Please acknowledge the safe receipt of this letter. On behalf of GM-Free Cymru, I will be grateful for an early and considered reply.

Yours sincerely,

Dr Brian John GM-Free Cymru


(1) Letter to EU Member States concerning the vote on genetically engineered soybean 40-3-2 (Monsanto) and A5547-127 (Bayer CropScience) 9.11.2011 Christoph Then, Testbiotech Steffi Ober, Naturschutzbund (NABU),

(2) In the 2008 Consolidation of Directive 2001/18/EC and later amending regulations, we find the following:

(8) The precautionary principle has been taken into account in the drafting of this Directive and must be taken into account when implementing it.

(9) Respect for ethical principles recognised in a Member State is particularly important. Member States may take into consideration ethical aspects when GMOs are deliberately released or placed on the market as or in products.

(11) Placing on the market also covers import. Products containing and/or consisting of GMOs covered by this Directive cannot be imported into the Community if they do not comply with its provisions.

In the Guidance Notes (p 33) it says this: "Environmental risk assessment (ERA) is defined in Article 2(8) of Directive 2001/18/EC as ‘the evaluation of risks to human health and the environment, whether direct or indirect, immediate or delayed, which the deliberate release or the placing on the market of GMOs may pose’. As one of the general obligations under the Directive, Article 4(3) requires Member States and, where appropriate, the Commission to ensure that potential adverse effects on human health and the environment, which may occur in particular directly or indirectly, are accurately assessed on a case-by-case basis taking into account the environmental impact according to the nature of the organism introduced and the receiving environment." In other words, there must be no differentiation made between impacts within the EU and impacts in the country of origin of the GM crops. We respectfully point out that this is a very important matter indeed.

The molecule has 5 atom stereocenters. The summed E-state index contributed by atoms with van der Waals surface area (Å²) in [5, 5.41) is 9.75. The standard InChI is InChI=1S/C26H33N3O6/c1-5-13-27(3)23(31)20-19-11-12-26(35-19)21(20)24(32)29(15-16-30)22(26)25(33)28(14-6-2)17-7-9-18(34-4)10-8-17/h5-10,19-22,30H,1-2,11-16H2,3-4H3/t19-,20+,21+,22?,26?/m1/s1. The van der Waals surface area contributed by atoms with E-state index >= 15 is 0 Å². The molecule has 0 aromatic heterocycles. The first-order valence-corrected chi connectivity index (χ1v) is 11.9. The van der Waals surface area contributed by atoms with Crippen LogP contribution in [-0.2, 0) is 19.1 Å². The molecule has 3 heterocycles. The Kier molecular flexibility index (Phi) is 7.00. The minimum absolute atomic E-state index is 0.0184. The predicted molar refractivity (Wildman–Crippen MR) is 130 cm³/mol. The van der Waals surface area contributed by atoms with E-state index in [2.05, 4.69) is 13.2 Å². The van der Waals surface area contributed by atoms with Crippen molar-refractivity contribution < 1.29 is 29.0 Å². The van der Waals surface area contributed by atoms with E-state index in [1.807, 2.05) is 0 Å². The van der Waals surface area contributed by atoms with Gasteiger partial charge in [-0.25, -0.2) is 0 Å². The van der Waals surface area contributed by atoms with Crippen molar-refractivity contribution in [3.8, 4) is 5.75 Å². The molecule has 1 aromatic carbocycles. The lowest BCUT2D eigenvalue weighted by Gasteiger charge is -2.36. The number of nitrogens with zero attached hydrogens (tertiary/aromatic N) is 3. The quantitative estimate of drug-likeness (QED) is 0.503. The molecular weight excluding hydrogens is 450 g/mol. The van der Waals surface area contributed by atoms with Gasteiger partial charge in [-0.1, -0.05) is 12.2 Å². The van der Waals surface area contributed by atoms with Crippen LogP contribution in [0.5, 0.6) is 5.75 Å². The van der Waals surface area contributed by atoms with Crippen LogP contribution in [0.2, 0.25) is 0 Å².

(3) The evidence of environmental and health harm arising from the cultivation of GM soy has repeatedly been brought to the attention of EFSA and the EC, but it has repeatedly been ignored. Once again, we draw your attention to the following:

The information from Prof Andres Carrasco is relevant here, as is the latest report here:

See also:

Antoniou M, Habib M, Howard CV, Jennings RC, Leifert C, Nodari RO, Robinson C, Fagan J. Roundup and birth defects: Is the public being kept in the dark? Earth Open Source, 2011.

GM SOY -- Sustainable? Responsible? by Michael Antoniou, Paulo Brack, Andrés Carrasco, John Fagan, Mohamed Habib, Paulo Kageyama, Carlo Leifert, Rubens Onofre Nodari, Walter Pengue 2010 GLS Gemeinschaftsbank eG and ARGE Gentechnik-frei

ISIS Report 06/10/10 Argentina's Roundup Human Tragedy Ten years of GM soy and glyphosate poisoning have escalated the rates of cancer and birth defects. Claire Robinson